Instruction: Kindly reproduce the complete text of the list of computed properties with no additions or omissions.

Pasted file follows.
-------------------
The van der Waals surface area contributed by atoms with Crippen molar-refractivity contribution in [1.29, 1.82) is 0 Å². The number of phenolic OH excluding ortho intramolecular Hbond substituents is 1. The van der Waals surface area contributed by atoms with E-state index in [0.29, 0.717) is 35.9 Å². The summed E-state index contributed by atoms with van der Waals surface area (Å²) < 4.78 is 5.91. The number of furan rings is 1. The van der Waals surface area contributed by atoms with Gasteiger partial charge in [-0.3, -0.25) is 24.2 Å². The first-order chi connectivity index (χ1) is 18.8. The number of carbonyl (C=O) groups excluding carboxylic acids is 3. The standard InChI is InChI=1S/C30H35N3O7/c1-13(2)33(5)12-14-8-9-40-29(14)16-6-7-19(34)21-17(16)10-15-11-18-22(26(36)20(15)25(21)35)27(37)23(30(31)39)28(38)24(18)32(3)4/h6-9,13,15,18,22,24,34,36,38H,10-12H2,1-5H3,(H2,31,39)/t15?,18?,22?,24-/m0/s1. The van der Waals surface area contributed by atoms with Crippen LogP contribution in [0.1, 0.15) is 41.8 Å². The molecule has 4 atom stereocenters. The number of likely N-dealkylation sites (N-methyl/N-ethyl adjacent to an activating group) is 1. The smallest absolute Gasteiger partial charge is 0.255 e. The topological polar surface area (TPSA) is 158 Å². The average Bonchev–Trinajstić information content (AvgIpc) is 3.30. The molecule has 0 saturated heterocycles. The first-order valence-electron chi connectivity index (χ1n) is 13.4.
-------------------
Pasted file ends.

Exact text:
The van der Waals surface area contributed by atoms with Crippen molar-refractivity contribution in [1.29, 1.82) is 0 Å². The number of phenolic OH excluding ortho intramolecular Hbond substituents is 1. The van der Waals surface area contributed by atoms with E-state index in [0.29, 0.717) is 35.9 Å². The summed E-state index contributed by atoms with van der Waals surface area (Å²) < 4.78 is 5.91. The number of furan rings is 1. The van der Waals surface area contributed by atoms with Gasteiger partial charge in [-0.3, -0.25) is 24.2 Å². The first-order chi connectivity index (χ1) is 18.8. The number of carbonyl (C=O) groups excluding carboxylic acids is 3. The standard InChI is InChI=1S/C30H35N3O7/c1-13(2)33(5)12-14-8-9-40-29(14)16-6-7-19(34)21-17(16)10-15-11-18-22(26(36)20(15)25(21)35)27(37)23(30(31)39)28(38)24(18)32(3)4/h6-9,13,15,18,22,24,34,36,38H,10-12H2,1-5H3,(H2,31,39)/t15?,18?,22?,24-/m0/s1. The van der Waals surface area contributed by atoms with Crippen LogP contribution in [0.1, 0.15) is 41.8 Å². The molecule has 4 atom stereocenters. The number of likely N-dealkylation sites (N-methyl/N-ethyl adjacent to an activating group) is 1. The smallest absolute Gasteiger partial charge is 0.255 e. The topological polar surface area (TPSA) is 158 Å². The average Bonchev–Trinajstić information content (AvgIpc) is 3.30. The molecule has 0 saturated heterocycles. The first-order valence-electron chi connectivity index (χ1n) is 13.4.